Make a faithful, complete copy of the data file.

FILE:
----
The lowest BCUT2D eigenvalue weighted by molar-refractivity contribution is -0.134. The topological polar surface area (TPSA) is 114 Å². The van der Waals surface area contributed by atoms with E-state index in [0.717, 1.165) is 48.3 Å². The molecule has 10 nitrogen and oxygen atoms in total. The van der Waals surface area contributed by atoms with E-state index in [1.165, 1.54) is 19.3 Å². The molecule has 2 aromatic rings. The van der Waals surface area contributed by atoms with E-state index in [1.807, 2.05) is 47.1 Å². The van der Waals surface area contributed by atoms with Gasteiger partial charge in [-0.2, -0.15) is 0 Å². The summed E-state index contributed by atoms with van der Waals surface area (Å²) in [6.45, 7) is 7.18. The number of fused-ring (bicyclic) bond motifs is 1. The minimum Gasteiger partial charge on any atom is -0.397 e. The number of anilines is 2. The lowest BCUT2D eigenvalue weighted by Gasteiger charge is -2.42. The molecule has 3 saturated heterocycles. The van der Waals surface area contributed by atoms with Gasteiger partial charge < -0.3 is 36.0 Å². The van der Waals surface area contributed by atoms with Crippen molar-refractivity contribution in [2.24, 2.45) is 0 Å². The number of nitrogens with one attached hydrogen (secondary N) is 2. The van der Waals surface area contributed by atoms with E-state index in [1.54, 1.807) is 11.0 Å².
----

The lowest BCUT2D eigenvalue weighted by molar-refractivity contribution is -0.134. The topological polar surface area (TPSA) is 114 Å². The van der Waals surface area contributed by atoms with E-state index in [0.717, 1.165) is 48.3 Å². The molecule has 10 nitrogen and oxygen atoms in total. The van der Waals surface area contributed by atoms with E-state index in [1.165, 1.54) is 19.3 Å². The molecule has 2 aromatic rings. The van der Waals surface area contributed by atoms with E-state index in [1.807, 2.05) is 47.1 Å². The van der Waals surface area contributed by atoms with Gasteiger partial charge in [-0.2, -0.15) is 0 Å². The summed E-state index contributed by atoms with van der Waals surface area (Å²) in [6.45, 7) is 7.18. The number of fused-ring (bicyclic) bond motifs is 1. The minimum Gasteiger partial charge on any atom is -0.397 e. The number of anilines is 2. The lowest BCUT2D eigenvalue weighted by Gasteiger charge is -2.42. The molecule has 3 saturated heterocycles. The van der Waals surface area contributed by atoms with Gasteiger partial charge < -0.3 is 36.0 Å². The van der Waals surface area contributed by atoms with Crippen molar-refractivity contribution in [2.24, 2.45) is 0 Å². The number of nitrogens with one attached hydrogen (secondary N) is 2. The van der Waals surface area contributed by atoms with E-state index in [1.54, 1.807) is 11.0 Å².